Wyoming Institute for Disabilities
147 Health Sciences Building, 766-2671
FAX: (307) 766-2763
Web site: www.uwyo.edu/wind
Interim Director: Sandra Root-Elledge, M.A.
MICHELLE JARMAN, B.A. University of California at Berkeley 1989; M.A. Northern Michigan University 2000; Ph.D. University of Illinois at Chicago 2006; Assistant Professor of Disability Studies 2007.
Academic Professional/Associate Lecturer
SANDY ROOT-ELLEDGE, B.S. University of Wyoming 2001; M.A. 2003; Associate Lecturer 2009, 2004.
Academic Professional/Assistant Lecturers
CANYON HARDESTY, B.S. University of Wyoming 2004; M.S. 2007; M.S. Creighton University 2011; Assistant Lecturer 2013.
ALISON QUAGGIN HARKIN, B.A. Univeristy of Toronto 1981; M.A. Athabasca University 2010; Assistant Lecturer 2014.
DARCY REGAN, B.S. Marquette University 2003; M.A. University of Northern Colorado 2007; Assistant Lecturer 2012.
Wyoming Institute for Disabilities
The Wyoming Institute for Disabilities (WIND) is part of a national network of University Centers of Excellence in Developmental Disabilities Education, Research and Service (UCEDD). These centers provide a broad array of interdisciplinary academic, clinical, and research experiences of people with disabilities-particularly developmental disabilities. A wide variety of disciplines contribute to the study of disabilities.
WIND offers a Disability Studies Minor which investigates broad questions about the nature, meanings, and consequences of disability from interrelated social, historical, cultural, and political perspectives. The undergraduate minor in Disability Studies examines disability issues from multiple lenses, and draws specifically from social sciences, humanities, and health sciences.
Disability Studies has an ethical commitment to place the interests and voices of people with disabilities at the center of our curricula and training activities. The Disability Studies Minor balances theoretical exploration with practical application, and provides students with a vibrant understanding of disability history, cultural representation, policy concerns, and current debates. Ultimately, students in the minor will work closely with people with disabilities, and gain the skills and perspectives to participate in unique disability research and advocacy.
Disability Studies Minor Requirements:
18 credit hours total
All students in the minor are required to complete three WIND core courses, one WIND elective, and two external electives related to disability issues. External electives should be selected in consultation with a Disability Studies faculty advisor.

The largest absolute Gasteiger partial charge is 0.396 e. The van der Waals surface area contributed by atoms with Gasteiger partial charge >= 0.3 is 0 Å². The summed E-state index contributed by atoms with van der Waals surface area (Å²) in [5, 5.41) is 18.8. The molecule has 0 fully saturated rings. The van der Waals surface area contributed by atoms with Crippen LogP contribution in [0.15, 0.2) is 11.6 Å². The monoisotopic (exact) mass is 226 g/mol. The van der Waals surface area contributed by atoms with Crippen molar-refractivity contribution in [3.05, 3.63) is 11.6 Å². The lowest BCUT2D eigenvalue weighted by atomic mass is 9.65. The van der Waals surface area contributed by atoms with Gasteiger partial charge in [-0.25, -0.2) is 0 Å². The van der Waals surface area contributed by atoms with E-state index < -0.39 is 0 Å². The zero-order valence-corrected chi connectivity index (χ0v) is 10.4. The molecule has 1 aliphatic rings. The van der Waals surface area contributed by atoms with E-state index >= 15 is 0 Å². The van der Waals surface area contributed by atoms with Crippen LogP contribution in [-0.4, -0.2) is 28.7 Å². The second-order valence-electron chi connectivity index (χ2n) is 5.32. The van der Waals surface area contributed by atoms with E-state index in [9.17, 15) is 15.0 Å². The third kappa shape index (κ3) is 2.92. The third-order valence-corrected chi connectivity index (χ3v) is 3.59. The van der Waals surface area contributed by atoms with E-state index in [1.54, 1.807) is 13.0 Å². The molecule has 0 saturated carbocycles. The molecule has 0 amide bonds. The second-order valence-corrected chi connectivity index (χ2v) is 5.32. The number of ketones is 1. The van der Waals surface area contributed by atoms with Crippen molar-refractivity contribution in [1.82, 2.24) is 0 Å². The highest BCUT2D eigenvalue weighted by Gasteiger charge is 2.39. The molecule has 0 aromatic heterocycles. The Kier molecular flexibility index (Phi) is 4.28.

Required Core Courses: 9 credits
- WIND 2100 Introduction to Disability Studies
- WIND 4020 Disability Studies Theory & Practice
- WIND 4500 Disability Studies Practicum
- WIND Elective: 3 credits selected from other WIND offerings
- WIND 2700 Gender and Disability
- WIND 2500 Topics in Disability Studies
- WIND 3160 Disability Civil Rights Movements
- WIND 4050 Independent Study
- WIND 4990 Topics in Disability Studies
- External Electives: 6 credits selected from other UW course offerings related to disability studies
- (3 credits lower division & 3 credits upper division recommended)
Since an overarching goal of the minor is to examine disability as an essential element of human diversity, this program is designed to complement majors from across the university. For more detailed information, visit our website: www.uwyo.edu/wind/academic_opp/. You may also contact faculty advisor Michelle Jarman at firstname.lastname@example.org or by phone at 766-5060, or visit the WIND office located in the Health Sciences Building, room 147.
Disability Studies Program Goals:
These goals are conceptualized as the ultimate "ends" we hope to achieve in educating students and trainees in disability studies.
- Promote full social integration by providing knowledge, awareness, and experience of inclusion and integration of people with disabilities as a foundational ethical principle of disability studies.
- Position disability as a social justice issue by exposing students to historical and contemporary disability issues and providing learning opportunities to identify, articulate, and address inequities and injustices affecting the lives of people with disabilities.
Position disability as diversity by providing theoretical and practical contexts for thinking about disability as a component of human diversity, and providing students with tools to critically examine social and cultural constructions of disability.